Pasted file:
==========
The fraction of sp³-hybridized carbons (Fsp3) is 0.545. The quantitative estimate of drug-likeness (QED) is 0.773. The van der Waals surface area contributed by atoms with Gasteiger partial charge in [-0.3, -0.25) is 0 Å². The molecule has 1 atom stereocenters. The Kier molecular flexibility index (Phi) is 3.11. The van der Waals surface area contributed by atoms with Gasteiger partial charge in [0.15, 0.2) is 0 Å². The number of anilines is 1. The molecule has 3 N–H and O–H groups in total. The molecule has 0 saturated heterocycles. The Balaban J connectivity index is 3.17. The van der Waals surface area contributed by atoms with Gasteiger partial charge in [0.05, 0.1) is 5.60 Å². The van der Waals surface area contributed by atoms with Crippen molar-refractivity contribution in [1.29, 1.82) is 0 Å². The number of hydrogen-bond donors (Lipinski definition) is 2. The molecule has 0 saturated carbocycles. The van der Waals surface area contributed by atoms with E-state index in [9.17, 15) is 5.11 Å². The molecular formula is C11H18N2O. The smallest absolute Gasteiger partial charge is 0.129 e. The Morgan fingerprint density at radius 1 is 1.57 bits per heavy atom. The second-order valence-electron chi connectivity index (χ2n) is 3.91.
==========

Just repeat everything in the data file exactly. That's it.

The fraction of sp³-hybridized carbons (Fsp3) is 0.545. The quantitative estimate of drug-likeness (QED) is 0.773. The van der Waals surface area contributed by atoms with Gasteiger partial charge in [-0.3, -0.25) is 0 Å². The molecule has 1 atom stereocenters. The Kier molecular flexibility index (Phi) is 3.11. The van der Waals surface area contributed by atoms with Gasteiger partial charge in [0.15, 0.2) is 0 Å². The number of anilines is 1. The molecule has 3 N–H and O–H groups in total. The molecule has 0 saturated heterocycles. The Balaban J connectivity index is 3.17. The van der Waals surface area contributed by atoms with Gasteiger partial charge in [0.05, 0.1) is 5.60 Å². The van der Waals surface area contributed by atoms with Crippen molar-refractivity contribution in [1.29, 1.82) is 0 Å². The number of hydrogen-bond donors (Lipinski definition) is 2. The molecule has 0 saturated carbocycles. The van der Waals surface area contributed by atoms with E-state index in [9.17, 15) is 5.11 Å². The molecular formula is C11H18N2O. The smallest absolute Gasteiger partial charge is 0.129 e. The Morgan fingerprint density at radius 1 is 1.57 bits per heavy atom. The second-order valence-electron chi connectivity index (χ2n) is 3.91.